Your Home’s Negative Space: What It Is and How To Use It to Your Advantage

published May 10, 2014
We independently select these products—if you buy from one of our links, we may earn a commission. All prices were accurate at the time of publishing.
Post Image

In art and design, negative space refers to the (sometimes) white space on a paper or in a painting — the space not taken up by the subject. In a home, negative space could be considered the blank spots in your home where there’s no design — no art, no furniture, no stuff. It can be just as impactful to pay attention to where there isn’t anything in your home. Expertly executed negative space can bring much-needed calmness to certain rooms and make other design elements pop even more powerfully.

The optimal goal of designing a room is to make it feel in balance — the perfect amount of furniture, art and accessories so that it feels full, sophisticated and exciting. But not so full that it feels overwhelming or like the walls are closing in. Wanting to fill every wall and every corner with a design element so a space doesn’t feel “blank” is a common design mistake. Here are some ideas to consider:

Look for negative space opportunities In writing, sentences often contain extra words that without, the sentence would sound just fine. Train yourself to look for those moments in your own home. Is there a narrow wall with a small blot of art that when taken down, would still look like a fine wall? Is there a tabletop with a fledgling vignette that would look just as spectacular if cleared off? Don’t look for places where you can take things down — look for spots that seem like they’d be just fine if you took extra accessories out of the equation.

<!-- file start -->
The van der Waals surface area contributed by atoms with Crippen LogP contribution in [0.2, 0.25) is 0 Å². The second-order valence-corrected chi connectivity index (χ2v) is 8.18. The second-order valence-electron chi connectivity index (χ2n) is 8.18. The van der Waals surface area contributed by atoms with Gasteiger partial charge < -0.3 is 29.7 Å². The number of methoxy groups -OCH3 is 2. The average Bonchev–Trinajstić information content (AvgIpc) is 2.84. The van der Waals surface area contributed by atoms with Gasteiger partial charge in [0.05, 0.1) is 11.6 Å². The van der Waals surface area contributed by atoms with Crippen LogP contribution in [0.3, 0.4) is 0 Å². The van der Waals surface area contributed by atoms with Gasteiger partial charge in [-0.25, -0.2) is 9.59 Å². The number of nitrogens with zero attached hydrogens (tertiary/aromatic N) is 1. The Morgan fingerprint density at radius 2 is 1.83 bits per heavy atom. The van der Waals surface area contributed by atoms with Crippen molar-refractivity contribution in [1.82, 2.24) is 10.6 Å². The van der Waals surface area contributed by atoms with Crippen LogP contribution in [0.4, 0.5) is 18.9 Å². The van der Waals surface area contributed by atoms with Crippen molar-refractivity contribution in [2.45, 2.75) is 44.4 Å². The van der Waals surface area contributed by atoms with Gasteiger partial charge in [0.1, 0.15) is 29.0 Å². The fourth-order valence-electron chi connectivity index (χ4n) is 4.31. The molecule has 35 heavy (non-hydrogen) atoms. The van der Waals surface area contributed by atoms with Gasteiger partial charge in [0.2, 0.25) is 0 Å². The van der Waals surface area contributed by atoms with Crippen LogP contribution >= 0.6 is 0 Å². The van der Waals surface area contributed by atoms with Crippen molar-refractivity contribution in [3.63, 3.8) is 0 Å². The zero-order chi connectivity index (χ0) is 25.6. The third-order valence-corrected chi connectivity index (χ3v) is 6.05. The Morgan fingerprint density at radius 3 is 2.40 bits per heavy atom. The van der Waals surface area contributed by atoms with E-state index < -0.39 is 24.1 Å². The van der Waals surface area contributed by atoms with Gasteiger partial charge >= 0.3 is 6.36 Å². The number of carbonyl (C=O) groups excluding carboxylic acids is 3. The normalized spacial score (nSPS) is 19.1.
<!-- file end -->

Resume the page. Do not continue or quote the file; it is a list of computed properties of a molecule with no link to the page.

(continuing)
Sit with it After identifying and eliminating a design element to create some negative or white space, sit with it. Don’t give it just a few minutes — the immediate result will be like first seeing someone without glasses when you’ve only known them as a glasses wearer. Sit with newly negated space for a few days or a week.

(Image credit: Apartment Therapy)
Be intentional with planning it

The difference between a space in your home left blank that looks like it’s supposed to be there and one that just looks like you forgot to do something with it? Purposely leaving a spot blank and having a reason for it. In other words, having a reason why you’ve left an area blank — to let other spots in the room shine, for instance — is a better reason than just not having something to put there, and that intention will show.

Use it to tease something to come

By letting a design element slightly encroach into negative space (say a piece of art hung in the turn of a hallway in such a way that you can only see a part of it, beckoning you to explore it), you tease the viewer, pulling them into your space and creating visual tension.

Feel free to fill it if it just doesn’t feel right If you’ve sat with negative space for a few days and your new negative space isn’t bringing you a sense of relief — if it’s not breathing a fresh breath of peace to your room, but rather making you itch like you want to fill it with something — fill it with something! It might not be the right area to leave intentionally blank.

Do you have intentional spots of blankness in your home? Do you play with negative space and how to not fill it so it brings more attention to other design elements in your home? Share your thoughts in the comments below!